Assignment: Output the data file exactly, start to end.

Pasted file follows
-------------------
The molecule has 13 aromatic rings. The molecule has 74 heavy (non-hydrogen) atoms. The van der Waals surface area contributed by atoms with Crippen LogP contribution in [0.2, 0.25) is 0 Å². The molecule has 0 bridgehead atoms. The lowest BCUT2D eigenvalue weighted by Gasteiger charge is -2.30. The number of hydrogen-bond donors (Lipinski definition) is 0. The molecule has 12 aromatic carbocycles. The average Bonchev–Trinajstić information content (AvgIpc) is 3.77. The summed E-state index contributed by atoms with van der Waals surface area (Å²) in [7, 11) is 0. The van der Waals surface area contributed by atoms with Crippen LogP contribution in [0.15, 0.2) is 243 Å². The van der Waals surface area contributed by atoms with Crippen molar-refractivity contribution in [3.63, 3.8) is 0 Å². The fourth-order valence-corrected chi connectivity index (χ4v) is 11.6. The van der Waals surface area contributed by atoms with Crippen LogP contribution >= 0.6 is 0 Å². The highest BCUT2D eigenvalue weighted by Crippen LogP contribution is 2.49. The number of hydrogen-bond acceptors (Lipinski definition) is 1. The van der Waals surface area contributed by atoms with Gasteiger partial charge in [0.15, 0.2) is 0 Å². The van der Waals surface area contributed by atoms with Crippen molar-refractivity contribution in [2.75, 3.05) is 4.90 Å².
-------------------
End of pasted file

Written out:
The molecule has 13 aromatic rings. The molecule has 74 heavy (non-hydrogen) atoms. The van der Waals surface area contributed by atoms with Crippen LogP contribution in [0.2, 0.25) is 0 Å². The molecule has 0 bridgehead atoms. The lowest BCUT2D eigenvalue weighted by Gasteiger charge is -2.30. The number of hydrogen-bond donors (Lipinski definition) is 0. The molecule has 12 aromatic carbocycles. The average Bonchev–Trinajstić information content (AvgIpc) is 3.77. The summed E-state index contributed by atoms with van der Waals surface area (Å²) in [7, 11) is 0. The van der Waals surface area contributed by atoms with Crippen LogP contribution in [0.15, 0.2) is 243 Å². The van der Waals surface area contributed by atoms with Crippen molar-refractivity contribution in [3.63, 3.8) is 0 Å². The fourth-order valence-corrected chi connectivity index (χ4v) is 11.6. The van der Waals surface area contributed by atoms with Crippen LogP contribution >= 0.6 is 0 Å². The highest BCUT2D eigenvalue weighted by Crippen LogP contribution is 2.49. The number of hydrogen-bond acceptors (Lipinski definition) is 1. The van der Waals surface area contributed by atoms with Gasteiger partial charge in [0.15, 0.2) is 0 Å². The van der Waals surface area contributed by atoms with Crippen molar-refractivity contribution in [2.75, 3.05) is 4.90 Å².